The Books of Blood and the transformation of the weird

This chapter argues the importance of seeing Books of Blood in a broader context of horror and 'weird' fiction. It then re-evaluate its meaning in the light of recent developments in fiction, with a focus on China Mièville's 2010 novel Kraken. Clive Barker's work is influenced as much by visual art as it is literature. The chapter considers William Blake's painting The Ghost of a Flea. Blake is one of Barker's great influences, and the way in which Blake sees the world in many ways prefigures Barker's own visionary consciousness. Although Blake acknowledges the literary Gothic, Barker's background is grounded in the theatre, and again the influence of the French avant-garde shows itself in his love of the Parisian Grand Guignol of the early twentieth century. Like Blake's Ghost of a Flea, Barker's use of horror is a starting point for an imaginative journey.

in Clive Barker
Ambrose Bierce and wilderness Gothic at the end of the frontier

This chapter examines the development of wilderness Gothic through the nineteenth century, looking at responses to the environment in the literary and political imagination. It focuses on Ambrose Bierce, whose Gothic horror tales offer an insight into the American imagination and the environment. In order to preserve a civilized world of legal process and rationality William Harker's tale must be excluded from the debate, shut out into the wilderness foreshadowed in the opening paragraphs as a 'blank darkness' of 'unfamiliar noises'. If the story of the expanding frontier articulates a simple dichotomy of civilization against the wilderness, then the end of the frontier marks a more subtle Gothicism, marked by the haunting presence of the past. The Native American and the wilderness have a tendency to be conflated in early American Gothic, and characters have a tendency to be corrupted by contact with either or both, becoming literally 'bewildered'.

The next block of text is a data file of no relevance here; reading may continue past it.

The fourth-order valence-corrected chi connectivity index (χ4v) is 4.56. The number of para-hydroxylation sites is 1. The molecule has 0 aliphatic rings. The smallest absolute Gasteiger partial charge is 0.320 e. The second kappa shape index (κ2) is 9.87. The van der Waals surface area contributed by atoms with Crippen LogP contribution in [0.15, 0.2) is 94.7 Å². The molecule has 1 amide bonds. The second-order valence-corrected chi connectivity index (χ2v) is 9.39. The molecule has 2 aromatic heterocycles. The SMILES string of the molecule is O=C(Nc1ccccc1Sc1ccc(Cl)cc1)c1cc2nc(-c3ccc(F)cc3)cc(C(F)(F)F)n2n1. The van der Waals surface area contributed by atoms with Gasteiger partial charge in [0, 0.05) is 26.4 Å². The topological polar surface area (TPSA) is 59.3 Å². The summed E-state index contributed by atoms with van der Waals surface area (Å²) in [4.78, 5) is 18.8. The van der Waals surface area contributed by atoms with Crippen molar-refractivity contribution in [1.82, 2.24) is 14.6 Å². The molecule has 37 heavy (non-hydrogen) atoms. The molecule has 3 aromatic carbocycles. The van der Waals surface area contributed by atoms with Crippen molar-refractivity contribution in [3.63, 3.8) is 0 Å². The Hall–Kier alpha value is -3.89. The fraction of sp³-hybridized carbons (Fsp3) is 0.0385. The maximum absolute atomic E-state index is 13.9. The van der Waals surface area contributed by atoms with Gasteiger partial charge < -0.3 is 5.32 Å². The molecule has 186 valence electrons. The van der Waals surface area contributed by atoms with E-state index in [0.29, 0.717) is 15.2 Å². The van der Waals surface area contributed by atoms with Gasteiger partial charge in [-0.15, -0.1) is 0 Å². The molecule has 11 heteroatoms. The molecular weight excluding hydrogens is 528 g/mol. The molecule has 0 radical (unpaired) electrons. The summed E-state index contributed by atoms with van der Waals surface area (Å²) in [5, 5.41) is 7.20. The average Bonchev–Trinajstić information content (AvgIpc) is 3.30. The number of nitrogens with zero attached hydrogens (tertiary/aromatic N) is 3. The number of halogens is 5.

in Ecogothic
Abstract only
Gothic Studies